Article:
The Threat of Persuasive AI
In the not-so-distant future, generative artificial intelligence could power new systems that can persuade on behalf of any person or entity. Malicious attempts at social engineering would surely follow, and efforts to label AI interfaces would do little to safeguard individuals against manipulation.
LONDON – What does it take to change a person’s mind? As generative artificial intelligence becomes more embedded in customer-facing systems – think of human-like phone calls or online chatbots – it is an ethical question that needs to be addressed widely.
The capacity to change minds through reasoned discourse is at the heart of democracy. Clear and effective communication forms the foundation of deliberation and persuasion, which are essential to resolve competing interests. But there is a dark side to persuasion: false motives, lies, and cognitive manipulation – malicious behavior that AI could facilitate.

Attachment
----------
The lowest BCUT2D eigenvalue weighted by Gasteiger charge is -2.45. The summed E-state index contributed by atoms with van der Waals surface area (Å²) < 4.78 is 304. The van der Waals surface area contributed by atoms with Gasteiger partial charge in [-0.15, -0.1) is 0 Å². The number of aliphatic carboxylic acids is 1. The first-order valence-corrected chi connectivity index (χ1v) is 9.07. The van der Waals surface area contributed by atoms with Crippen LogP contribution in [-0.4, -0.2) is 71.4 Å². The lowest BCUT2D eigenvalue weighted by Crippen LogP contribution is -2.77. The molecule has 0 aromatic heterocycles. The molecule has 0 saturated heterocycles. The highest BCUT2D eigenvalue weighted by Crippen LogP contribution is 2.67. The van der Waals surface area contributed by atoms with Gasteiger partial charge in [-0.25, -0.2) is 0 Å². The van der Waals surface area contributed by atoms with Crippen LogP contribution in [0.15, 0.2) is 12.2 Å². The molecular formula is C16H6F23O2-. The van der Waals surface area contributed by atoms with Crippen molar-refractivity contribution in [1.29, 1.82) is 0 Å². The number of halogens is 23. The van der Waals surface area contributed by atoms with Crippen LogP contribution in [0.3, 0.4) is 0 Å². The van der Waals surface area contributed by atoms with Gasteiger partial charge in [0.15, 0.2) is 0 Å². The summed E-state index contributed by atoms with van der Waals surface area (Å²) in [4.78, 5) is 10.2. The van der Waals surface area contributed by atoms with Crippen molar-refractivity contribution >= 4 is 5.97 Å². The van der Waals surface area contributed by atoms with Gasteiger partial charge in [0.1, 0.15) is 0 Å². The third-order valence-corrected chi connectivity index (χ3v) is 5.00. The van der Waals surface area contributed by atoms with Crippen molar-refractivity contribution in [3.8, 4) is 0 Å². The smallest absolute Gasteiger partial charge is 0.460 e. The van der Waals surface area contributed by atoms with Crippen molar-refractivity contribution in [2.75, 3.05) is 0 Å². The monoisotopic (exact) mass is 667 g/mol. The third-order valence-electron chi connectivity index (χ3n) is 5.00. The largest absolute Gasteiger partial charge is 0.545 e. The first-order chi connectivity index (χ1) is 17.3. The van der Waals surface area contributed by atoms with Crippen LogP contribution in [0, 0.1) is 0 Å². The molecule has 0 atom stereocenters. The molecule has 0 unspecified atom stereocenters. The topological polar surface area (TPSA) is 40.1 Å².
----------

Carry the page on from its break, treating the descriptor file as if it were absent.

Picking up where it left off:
In the not-so-distant future, generative AI could enable the creation of new user interfaces that can persuade on behalf of any person or entity with the means to establish such a system. Leveraging private knowledge bases, these specialized models would offer different truths that compete based on their ability to generate convincing responses for a target group – an AI for each ideology. A wave of AI-assisted social engineering would surely follow, with escalating competition making it easier and cheaper for bad actors to spread disinformation and perpetrate scams.